There is no emphasis on creativity and spirituality here. It's crass materialism with most of the local politics focusing on copying the worst the West has to offer.

It's fertile ground for psychopaths running pathocracies. I was unsatisfied with the system of education in Germany, but the Chinese one is even worse. It produces overachievers that are unevenly developed and that will likely work corporate slave jobs(it's hard meeting up with people here since they're busy with either school or work all their life) in order to pay for massively overpriced housing costs(most major Chinese/Taiwanese cities are in a critical situation when it comes to living space, which makes most apartments unaffordable since they cost more than the average house in most Western countries, yet the local salaries are below those in the West)

The education system and indoctrination with questionable life values creates an ever growing movement of people that have simply given up- what currently happens in Japan(a lot of guys simply giving up on the idea of finding a well paid job, no interest in dating or marriage, staying at home, shutting themselves in and developing weird habits like the "otakus") is quite probably a preview of what is to come for the rest of East Asia.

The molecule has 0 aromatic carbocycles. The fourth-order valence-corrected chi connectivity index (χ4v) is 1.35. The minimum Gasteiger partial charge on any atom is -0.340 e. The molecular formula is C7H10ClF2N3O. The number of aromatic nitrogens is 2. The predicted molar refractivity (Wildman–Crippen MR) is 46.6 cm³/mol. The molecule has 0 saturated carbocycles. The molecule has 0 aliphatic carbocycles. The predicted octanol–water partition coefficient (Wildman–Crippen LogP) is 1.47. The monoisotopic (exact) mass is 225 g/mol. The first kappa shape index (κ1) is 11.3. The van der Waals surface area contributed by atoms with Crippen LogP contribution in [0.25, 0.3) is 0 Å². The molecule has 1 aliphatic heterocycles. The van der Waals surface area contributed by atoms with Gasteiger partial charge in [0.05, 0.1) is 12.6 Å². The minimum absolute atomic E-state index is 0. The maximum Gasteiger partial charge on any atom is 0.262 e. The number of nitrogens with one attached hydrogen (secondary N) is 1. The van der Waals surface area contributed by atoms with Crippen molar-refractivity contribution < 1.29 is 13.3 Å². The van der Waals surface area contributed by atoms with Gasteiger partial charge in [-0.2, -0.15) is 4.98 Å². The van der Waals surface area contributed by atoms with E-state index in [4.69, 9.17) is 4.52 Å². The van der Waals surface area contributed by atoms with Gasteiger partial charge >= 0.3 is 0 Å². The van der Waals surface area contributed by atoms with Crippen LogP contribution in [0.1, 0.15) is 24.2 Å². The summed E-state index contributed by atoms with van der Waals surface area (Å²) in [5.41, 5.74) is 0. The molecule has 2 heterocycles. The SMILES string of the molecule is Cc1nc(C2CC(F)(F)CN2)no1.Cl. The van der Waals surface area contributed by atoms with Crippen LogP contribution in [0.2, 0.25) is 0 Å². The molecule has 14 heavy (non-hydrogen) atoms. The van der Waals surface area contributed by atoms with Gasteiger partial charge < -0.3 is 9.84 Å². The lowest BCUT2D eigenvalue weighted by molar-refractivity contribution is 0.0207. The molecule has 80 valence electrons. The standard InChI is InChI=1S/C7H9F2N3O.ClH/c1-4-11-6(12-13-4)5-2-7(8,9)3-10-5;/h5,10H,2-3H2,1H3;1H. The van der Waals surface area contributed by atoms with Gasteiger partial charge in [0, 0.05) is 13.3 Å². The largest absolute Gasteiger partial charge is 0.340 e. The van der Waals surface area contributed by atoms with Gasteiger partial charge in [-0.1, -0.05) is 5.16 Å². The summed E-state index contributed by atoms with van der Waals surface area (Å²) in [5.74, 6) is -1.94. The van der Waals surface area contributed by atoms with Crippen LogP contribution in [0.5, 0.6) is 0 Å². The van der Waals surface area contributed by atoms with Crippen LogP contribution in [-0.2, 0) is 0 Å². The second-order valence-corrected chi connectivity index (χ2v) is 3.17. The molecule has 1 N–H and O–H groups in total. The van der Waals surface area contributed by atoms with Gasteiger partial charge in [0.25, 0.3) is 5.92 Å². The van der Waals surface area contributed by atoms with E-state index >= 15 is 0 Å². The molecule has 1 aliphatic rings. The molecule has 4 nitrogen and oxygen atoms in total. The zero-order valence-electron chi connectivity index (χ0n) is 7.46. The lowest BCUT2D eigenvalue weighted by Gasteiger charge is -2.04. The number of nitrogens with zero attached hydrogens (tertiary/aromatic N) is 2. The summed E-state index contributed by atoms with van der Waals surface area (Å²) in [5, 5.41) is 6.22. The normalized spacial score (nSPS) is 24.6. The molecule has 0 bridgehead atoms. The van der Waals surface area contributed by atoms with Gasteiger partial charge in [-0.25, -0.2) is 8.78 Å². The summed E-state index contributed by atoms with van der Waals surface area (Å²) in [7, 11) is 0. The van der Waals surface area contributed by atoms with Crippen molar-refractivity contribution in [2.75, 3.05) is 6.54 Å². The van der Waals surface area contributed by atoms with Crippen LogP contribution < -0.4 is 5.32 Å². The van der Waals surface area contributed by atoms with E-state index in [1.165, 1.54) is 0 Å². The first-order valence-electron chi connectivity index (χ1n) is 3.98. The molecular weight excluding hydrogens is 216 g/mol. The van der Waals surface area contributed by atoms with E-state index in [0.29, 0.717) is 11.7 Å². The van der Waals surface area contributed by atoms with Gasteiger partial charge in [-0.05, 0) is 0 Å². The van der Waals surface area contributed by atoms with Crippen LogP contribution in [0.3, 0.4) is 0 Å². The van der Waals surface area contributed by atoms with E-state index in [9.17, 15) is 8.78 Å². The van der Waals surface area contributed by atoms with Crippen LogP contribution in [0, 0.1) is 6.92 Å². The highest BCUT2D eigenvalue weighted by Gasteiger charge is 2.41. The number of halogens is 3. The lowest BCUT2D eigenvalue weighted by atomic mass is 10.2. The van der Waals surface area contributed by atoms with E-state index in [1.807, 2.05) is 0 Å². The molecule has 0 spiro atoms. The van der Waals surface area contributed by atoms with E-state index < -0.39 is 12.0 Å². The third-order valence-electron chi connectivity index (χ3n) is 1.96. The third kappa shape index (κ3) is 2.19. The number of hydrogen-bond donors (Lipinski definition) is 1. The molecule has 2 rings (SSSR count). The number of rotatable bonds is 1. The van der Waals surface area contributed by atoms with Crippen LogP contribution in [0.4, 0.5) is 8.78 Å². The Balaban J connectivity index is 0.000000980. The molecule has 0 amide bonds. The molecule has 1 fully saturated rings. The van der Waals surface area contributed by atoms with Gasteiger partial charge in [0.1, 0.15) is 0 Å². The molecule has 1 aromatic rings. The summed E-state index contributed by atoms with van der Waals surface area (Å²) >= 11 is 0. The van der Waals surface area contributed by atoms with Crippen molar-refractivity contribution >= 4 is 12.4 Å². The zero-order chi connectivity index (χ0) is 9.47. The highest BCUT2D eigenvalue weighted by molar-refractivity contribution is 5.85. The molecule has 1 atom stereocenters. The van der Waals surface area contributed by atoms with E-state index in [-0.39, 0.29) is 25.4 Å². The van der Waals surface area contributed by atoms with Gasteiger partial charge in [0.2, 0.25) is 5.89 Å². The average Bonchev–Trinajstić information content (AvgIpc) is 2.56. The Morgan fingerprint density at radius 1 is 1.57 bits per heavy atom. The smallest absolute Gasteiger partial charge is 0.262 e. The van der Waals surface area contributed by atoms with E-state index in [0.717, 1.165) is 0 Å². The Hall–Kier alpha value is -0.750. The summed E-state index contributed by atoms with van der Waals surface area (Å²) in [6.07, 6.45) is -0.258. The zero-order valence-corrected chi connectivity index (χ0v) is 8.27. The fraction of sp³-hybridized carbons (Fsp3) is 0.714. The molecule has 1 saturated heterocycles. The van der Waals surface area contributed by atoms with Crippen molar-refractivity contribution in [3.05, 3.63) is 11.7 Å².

.

In Thailand the educational system has tried to adopt western style, synthesized through Thai Social Norms. Having taught at private and public schools, I was quite dismayed to see students grabbing hold of the worst Western Society had to offer as if somehow different is better. Like most Asian societies there is a lot of memorization which can be overwhelming to many students. 1st through 3rd Grade the students must memorize 68/72 vowels and consonants, Basic Math, writing of the letters, (Some schools) English, history, religion and social studies. I have seen many students fall behind and I often stayed later so the students could teach me and in so-doing, teach themselves.